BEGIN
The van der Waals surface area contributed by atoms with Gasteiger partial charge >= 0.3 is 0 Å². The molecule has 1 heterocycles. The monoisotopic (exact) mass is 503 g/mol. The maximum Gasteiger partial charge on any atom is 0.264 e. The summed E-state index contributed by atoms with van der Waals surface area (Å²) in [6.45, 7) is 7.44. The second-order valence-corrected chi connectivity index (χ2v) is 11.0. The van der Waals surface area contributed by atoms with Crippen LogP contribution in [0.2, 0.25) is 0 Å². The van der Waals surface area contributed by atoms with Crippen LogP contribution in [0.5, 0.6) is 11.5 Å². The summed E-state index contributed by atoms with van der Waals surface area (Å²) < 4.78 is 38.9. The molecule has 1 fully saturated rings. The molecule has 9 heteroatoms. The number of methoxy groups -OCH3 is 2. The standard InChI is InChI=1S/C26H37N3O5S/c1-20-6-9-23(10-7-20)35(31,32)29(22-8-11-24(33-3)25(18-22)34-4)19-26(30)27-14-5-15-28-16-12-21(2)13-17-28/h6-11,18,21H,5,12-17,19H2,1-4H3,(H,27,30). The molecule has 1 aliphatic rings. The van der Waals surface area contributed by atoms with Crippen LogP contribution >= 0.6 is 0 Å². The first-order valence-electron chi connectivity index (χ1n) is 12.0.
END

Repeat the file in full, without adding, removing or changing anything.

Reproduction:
The van der Waals surface area contributed by atoms with Gasteiger partial charge >= 0.3 is 0 Å². The molecule has 1 heterocycles. The monoisotopic (exact) mass is 503 g/mol. The maximum Gasteiger partial charge on any atom is 0.264 e. The summed E-state index contributed by atoms with van der Waals surface area (Å²) in [6.45, 7) is 7.44. The second-order valence-corrected chi connectivity index (χ2v) is 11.0. The van der Waals surface area contributed by atoms with Crippen LogP contribution in [0.2, 0.25) is 0 Å². The van der Waals surface area contributed by atoms with Crippen LogP contribution in [0.5, 0.6) is 11.5 Å². The summed E-state index contributed by atoms with van der Waals surface area (Å²) < 4.78 is 38.9. The molecule has 1 fully saturated rings. The molecule has 9 heteroatoms. The number of methoxy groups -OCH3 is 2. The standard InChI is InChI=1S/C26H37N3O5S/c1-20-6-9-23(10-7-20)35(31,32)29(22-8-11-24(33-3)25(18-22)34-4)19-26(30)27-14-5-15-28-16-12-21(2)13-17-28/h6-11,18,21H,5,12-17,19H2,1-4H3,(H,27,30). The molecule has 1 aliphatic rings. The van der Waals surface area contributed by atoms with Crippen LogP contribution >= 0.6 is 0 Å². The first-order valence-electron chi connectivity index (χ1n) is 12.0.